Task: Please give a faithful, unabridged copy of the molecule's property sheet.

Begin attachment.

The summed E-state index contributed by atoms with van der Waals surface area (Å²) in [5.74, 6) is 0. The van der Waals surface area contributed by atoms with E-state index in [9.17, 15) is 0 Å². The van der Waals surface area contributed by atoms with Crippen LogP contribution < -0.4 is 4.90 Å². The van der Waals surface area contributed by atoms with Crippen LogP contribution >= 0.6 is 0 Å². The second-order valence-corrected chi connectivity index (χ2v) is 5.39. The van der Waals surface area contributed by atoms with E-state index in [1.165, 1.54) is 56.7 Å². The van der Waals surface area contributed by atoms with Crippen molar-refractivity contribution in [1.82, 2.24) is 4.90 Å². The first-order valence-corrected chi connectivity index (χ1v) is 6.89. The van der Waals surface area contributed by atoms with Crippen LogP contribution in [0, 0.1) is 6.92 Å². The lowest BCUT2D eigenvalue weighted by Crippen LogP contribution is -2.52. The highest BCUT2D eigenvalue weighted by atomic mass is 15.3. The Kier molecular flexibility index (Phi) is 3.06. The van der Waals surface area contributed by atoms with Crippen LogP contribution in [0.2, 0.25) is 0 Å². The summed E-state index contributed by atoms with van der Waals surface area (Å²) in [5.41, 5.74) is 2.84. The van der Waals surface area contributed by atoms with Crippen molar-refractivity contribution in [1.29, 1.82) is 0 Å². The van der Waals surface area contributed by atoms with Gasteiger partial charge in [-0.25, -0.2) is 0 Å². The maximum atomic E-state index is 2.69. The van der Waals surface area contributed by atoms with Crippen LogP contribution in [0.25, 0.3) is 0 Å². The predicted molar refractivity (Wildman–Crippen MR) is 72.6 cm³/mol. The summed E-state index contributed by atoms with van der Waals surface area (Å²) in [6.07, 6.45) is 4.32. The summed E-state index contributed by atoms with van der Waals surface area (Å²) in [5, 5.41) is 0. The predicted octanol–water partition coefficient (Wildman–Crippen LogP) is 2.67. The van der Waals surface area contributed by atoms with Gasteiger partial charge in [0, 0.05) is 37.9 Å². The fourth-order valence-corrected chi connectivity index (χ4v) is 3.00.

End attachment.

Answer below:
The summed E-state index contributed by atoms with van der Waals surface area (Å²) in [5.74, 6) is 0. The van der Waals surface area contributed by atoms with E-state index in [9.17, 15) is 0 Å². The van der Waals surface area contributed by atoms with Crippen LogP contribution < -0.4 is 4.90 Å². The van der Waals surface area contributed by atoms with Crippen LogP contribution >= 0.6 is 0 Å². The second-order valence-corrected chi connectivity index (χ2v) is 5.39. The van der Waals surface area contributed by atoms with E-state index in [1.165, 1.54) is 56.7 Å². The van der Waals surface area contributed by atoms with Crippen molar-refractivity contribution in [1.82, 2.24) is 4.90 Å². The first-order valence-corrected chi connectivity index (χ1v) is 6.89. The van der Waals surface area contributed by atoms with Crippen LogP contribution in [0, 0.1) is 6.92 Å². The lowest BCUT2D eigenvalue weighted by Crippen LogP contribution is -2.52. The highest BCUT2D eigenvalue weighted by atomic mass is 15.3. The Kier molecular flexibility index (Phi) is 3.06. The van der Waals surface area contributed by atoms with Crippen LogP contribution in [0.2, 0.25) is 0 Å². The summed E-state index contributed by atoms with van der Waals surface area (Å²) in [5.41, 5.74) is 2.84. The van der Waals surface area contributed by atoms with Crippen molar-refractivity contribution in [1.29, 1.82) is 0 Å². The van der Waals surface area contributed by atoms with Gasteiger partial charge in [-0.25, -0.2) is 0 Å². The maximum atomic E-state index is 2.69. The van der Waals surface area contributed by atoms with Crippen LogP contribution in [0.25, 0.3) is 0 Å². The predicted molar refractivity (Wildman–Crippen MR) is 72.6 cm³/mol. The summed E-state index contributed by atoms with van der Waals surface area (Å²) in [6.07, 6.45) is 4.32. The summed E-state index contributed by atoms with van der Waals surface area (Å²) in [5, 5.41) is 0. The predicted octanol–water partition coefficient (Wildman–Crippen LogP) is 2.67. The van der Waals surface area contributed by atoms with Gasteiger partial charge in [0, 0.05) is 37.9 Å². The fourth-order valence-corrected chi connectivity index (χ4v) is 3.00.